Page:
After a quick trip back to the hotel, It was off to the SIG-Create meetup at the Grand Trunk to catch up with Jason and Chris. And there was food (thanks SIG-Create). Then we went to “Ready Player One” , an arcade bar, for Jason and Chris to check out and play games. I have never played arcade games. Odd for being such a tech geek. Then we were off to the whole MACUL meetup at “Punch Bowl Social” . This is an awesome place and they had lots of food for people. The bar has several areas for typical socializing, then some different side areas. One had a nice fireplace and couches. There was a jumbo jenga room. They had arcade games. And some bowling lanes, complete with shoe rental. I even heard someone mention “upstairs”. And it wasn’t so loud that you couldn’t talk to people. When I first got there, I saw a strange sight across the room. I though my eyes were deceiving me, but they were not. It was Brad Waid, who I had not seen in many years. I had forgotten that he lived near Detroit. He does a great amount of PD and speaking about AR/VR/AI , for the education world as well as corporate.
I spent a little more time in the vendor hall. I did learn that wide format printers (like Epson and Canon) can print on a whole variety of media, not just paper. Then there was a maker panel presentation with Chris, Nick Provenzano, Jennifer Bond, John Hester and someone else…(sorry). Then Chris’s session “ Superhero STEAM”. We tend to forget that there is a superhero for everyone and we can use the theme in every subject in a variety of ways, the STEAM subjects especially. But aren’t they all STEAM??? The wrap up was by Gerry Brooks. He gave us many laughs and many insights and sent us on our way to share the wealth of ideas.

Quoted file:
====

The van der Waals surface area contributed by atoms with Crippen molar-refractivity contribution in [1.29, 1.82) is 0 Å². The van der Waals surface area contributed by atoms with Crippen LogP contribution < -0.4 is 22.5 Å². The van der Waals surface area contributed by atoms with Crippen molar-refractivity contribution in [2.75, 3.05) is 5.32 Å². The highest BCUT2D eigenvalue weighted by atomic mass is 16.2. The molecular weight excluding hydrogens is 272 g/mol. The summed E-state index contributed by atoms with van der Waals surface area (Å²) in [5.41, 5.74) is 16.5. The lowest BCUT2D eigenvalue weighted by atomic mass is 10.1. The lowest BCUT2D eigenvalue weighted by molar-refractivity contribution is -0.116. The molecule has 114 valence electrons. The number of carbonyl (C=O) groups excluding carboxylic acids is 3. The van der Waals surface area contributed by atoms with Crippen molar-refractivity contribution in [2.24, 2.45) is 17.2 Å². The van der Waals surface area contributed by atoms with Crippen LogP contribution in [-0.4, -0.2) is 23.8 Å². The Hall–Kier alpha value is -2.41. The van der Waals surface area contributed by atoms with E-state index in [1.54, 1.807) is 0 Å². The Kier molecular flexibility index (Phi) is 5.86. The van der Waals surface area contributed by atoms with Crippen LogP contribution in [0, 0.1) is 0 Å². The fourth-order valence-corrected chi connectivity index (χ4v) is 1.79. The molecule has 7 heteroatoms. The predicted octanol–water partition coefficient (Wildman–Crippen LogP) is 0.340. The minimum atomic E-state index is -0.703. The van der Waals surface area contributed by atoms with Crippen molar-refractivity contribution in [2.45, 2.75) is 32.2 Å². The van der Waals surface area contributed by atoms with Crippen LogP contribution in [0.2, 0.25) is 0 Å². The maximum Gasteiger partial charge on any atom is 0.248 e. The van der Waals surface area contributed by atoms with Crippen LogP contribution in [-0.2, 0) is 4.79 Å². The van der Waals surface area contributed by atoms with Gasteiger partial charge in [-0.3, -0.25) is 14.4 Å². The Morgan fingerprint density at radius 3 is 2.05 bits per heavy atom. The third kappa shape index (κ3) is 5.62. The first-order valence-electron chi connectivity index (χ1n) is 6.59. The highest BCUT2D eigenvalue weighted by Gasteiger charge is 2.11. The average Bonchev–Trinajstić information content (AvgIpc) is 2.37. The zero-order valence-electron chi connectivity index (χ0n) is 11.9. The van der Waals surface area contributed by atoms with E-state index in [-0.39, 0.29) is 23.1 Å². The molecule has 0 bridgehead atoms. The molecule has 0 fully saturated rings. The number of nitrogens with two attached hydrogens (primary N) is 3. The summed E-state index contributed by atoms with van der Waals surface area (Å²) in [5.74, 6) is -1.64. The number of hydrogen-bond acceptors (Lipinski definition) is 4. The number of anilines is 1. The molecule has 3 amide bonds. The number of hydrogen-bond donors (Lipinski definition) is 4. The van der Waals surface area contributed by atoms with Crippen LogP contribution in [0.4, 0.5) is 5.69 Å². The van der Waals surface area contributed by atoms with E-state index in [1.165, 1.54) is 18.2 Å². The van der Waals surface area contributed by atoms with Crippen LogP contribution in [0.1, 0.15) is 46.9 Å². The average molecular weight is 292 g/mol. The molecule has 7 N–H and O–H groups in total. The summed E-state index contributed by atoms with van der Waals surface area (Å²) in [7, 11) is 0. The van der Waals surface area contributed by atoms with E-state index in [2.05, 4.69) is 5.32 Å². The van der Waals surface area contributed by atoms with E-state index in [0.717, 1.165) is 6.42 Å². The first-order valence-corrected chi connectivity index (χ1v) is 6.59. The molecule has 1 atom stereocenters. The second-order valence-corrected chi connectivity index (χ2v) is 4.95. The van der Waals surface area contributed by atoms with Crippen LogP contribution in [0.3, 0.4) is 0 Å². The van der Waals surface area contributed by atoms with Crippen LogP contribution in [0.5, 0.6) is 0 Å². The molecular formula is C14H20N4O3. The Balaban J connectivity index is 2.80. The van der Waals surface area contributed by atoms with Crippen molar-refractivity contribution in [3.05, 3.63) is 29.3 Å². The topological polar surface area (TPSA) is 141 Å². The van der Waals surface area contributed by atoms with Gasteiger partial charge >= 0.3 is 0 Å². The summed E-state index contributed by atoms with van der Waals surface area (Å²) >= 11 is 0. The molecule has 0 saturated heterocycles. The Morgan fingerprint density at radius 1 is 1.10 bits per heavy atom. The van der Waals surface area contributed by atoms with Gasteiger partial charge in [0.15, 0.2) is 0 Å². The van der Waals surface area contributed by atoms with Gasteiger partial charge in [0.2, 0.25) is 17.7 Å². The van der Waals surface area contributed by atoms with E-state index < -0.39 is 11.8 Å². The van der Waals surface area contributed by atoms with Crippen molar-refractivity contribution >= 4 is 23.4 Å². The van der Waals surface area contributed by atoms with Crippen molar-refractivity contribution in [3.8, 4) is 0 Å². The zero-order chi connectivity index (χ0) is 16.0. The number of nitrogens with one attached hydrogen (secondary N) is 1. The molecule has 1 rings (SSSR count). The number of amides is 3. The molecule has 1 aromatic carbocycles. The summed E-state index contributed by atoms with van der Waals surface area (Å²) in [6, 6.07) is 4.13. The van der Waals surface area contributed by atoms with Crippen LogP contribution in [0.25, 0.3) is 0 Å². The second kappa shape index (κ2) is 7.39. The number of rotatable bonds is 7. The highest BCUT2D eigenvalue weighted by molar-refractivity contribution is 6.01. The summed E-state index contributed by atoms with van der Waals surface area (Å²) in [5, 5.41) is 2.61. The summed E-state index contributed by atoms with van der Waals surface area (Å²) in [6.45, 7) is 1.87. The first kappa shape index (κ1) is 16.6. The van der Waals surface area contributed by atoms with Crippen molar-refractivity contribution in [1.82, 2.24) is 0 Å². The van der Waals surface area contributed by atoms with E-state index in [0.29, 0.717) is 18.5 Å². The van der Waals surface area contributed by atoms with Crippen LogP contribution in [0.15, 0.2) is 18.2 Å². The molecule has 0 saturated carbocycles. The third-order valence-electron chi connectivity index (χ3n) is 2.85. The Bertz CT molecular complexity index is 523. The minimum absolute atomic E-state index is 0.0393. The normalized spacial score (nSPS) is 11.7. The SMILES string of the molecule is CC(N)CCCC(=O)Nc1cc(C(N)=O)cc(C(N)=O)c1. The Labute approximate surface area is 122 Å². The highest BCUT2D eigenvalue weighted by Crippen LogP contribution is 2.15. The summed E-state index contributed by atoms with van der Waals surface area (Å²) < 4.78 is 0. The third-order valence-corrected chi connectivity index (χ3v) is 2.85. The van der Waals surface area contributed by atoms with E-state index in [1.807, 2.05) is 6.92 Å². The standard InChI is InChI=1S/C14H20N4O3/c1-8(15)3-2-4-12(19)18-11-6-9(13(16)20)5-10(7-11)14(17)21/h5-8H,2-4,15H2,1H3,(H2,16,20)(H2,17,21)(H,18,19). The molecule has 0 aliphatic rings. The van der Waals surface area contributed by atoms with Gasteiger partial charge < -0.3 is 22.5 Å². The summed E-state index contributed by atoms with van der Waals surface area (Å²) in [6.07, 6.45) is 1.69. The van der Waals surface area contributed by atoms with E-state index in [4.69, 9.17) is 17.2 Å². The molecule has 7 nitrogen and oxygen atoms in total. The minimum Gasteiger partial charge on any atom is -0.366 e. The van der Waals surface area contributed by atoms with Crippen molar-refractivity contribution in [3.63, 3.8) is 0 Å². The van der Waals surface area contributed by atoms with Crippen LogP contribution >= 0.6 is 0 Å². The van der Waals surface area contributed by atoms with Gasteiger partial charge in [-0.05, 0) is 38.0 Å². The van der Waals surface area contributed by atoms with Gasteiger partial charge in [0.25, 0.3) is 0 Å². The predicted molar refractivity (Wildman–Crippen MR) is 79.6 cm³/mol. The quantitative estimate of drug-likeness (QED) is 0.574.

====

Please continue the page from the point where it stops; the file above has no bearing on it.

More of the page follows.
MACUL was a nice time. Meet some of my PLN face to face, spend some time together, but always too little time. Grow the PLN a little. Not sure I will make the trek over to Grand Rapids in 2020, but who knows. Detroit in 2021?